Man Bites Dog: What the Europeans Can Teach Us

It’s pretty darn near universal Conventional Wisdom in the United States that the Europeans are finished in many ways: they don’t have fast economic growth, they have overly intrusive governments and they’re stuck in the past.

Some of that may be true, and I’ve certainly been arguing for years that Japan and China are more important. But on the basis of two weeks of travel in Holland and France, I think we could learn some things from the Old World. After all, they more mature in many ways than the newer, rawer form of American capitalism.

The lessons:

–If we designed our major cities the way the Dutch have designed Amsterdam, we would dramatically reduce energy consumption and traffic. They rely heavily on trams and bicycle lanes and even their system of canals. We’d also be healthier because we’d get more exercise.

–If we did a better job of encouraging family-owned farming located near major cities, as the French have, we might have fresher food with fewer additives and preservatives. The French insist on fresh food and they get it. I’m sure they are healthier for it.

–These European governments are not tearing themselves apart, as we are in America. We basically have two parties who don’t respect each others’ legitimacy and therefore engage in permanent war. Sure, there are politics in European countries, but they seem to have strong, relatively uncorrupted people running the show.

–The Europeans don’t consume vast quantities of televisions made in China or cars made in Japan. To a much greater extent than the United States, they buy things made in Europe. They also emphasize limited consumption of finer, more expensive things rather than heading for the equivalent of Wal-Marts to load up their shopping carts and to load up their SUVs with the cheapest stuff they can find.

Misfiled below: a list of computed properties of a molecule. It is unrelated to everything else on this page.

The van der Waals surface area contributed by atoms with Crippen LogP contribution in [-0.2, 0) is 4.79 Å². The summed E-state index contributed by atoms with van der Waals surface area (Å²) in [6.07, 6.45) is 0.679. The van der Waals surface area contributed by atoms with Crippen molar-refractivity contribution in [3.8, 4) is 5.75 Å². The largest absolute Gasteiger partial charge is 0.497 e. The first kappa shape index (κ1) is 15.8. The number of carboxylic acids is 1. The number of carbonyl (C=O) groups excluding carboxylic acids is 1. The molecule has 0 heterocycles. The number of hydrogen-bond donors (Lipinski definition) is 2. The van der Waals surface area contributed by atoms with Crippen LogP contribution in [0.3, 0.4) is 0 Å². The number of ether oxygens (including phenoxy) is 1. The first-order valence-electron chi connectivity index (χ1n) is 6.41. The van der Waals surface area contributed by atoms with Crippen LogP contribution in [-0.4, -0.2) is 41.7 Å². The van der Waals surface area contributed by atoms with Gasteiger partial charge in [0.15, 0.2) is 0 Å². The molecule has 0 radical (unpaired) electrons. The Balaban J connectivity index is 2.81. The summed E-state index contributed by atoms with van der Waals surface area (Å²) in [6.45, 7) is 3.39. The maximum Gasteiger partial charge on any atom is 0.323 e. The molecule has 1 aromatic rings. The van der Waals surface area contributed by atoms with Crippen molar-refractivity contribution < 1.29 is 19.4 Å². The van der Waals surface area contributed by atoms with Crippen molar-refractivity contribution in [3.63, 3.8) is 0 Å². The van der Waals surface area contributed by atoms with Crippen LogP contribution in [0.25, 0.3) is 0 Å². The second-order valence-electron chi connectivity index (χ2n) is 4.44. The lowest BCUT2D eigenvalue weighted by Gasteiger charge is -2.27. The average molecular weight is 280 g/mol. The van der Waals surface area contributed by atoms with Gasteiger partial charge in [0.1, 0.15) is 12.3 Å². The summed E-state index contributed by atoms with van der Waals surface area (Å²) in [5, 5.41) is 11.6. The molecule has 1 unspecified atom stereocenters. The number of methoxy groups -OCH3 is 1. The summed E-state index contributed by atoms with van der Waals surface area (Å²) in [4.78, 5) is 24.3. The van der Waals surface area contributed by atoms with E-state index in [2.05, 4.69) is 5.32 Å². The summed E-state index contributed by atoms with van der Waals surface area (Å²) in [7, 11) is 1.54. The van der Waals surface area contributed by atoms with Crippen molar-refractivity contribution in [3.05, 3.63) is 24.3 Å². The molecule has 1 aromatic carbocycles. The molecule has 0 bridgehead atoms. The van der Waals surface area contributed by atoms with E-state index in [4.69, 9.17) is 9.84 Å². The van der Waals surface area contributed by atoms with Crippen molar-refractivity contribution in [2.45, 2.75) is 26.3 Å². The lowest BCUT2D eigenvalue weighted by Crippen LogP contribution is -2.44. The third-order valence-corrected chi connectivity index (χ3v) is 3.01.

–At least in northern Europe, they don’t rely on air conditioning the same way Americans do. If it’s hot, open a window. They also don’t have nearly as many elevators. We could cut our energy consumption by taking a cue from those practices.

–The Dutch and French place a huge emphasis on their culture in all forms–their languages, their museums, their newspapers and literature and all that. They respect their culture rather than seeking to trash it, as Americans sometimes seem to do. (Think Paris Hilton.) We might have a higher-quality national debate about what has gone wrong in our society and in our economy if we had higher-quality cultural assets, particularly media and books and television.

So even though I have been an Asian-ist for many years, I retain healthy respect for what the Europeans are doing on many fronts.

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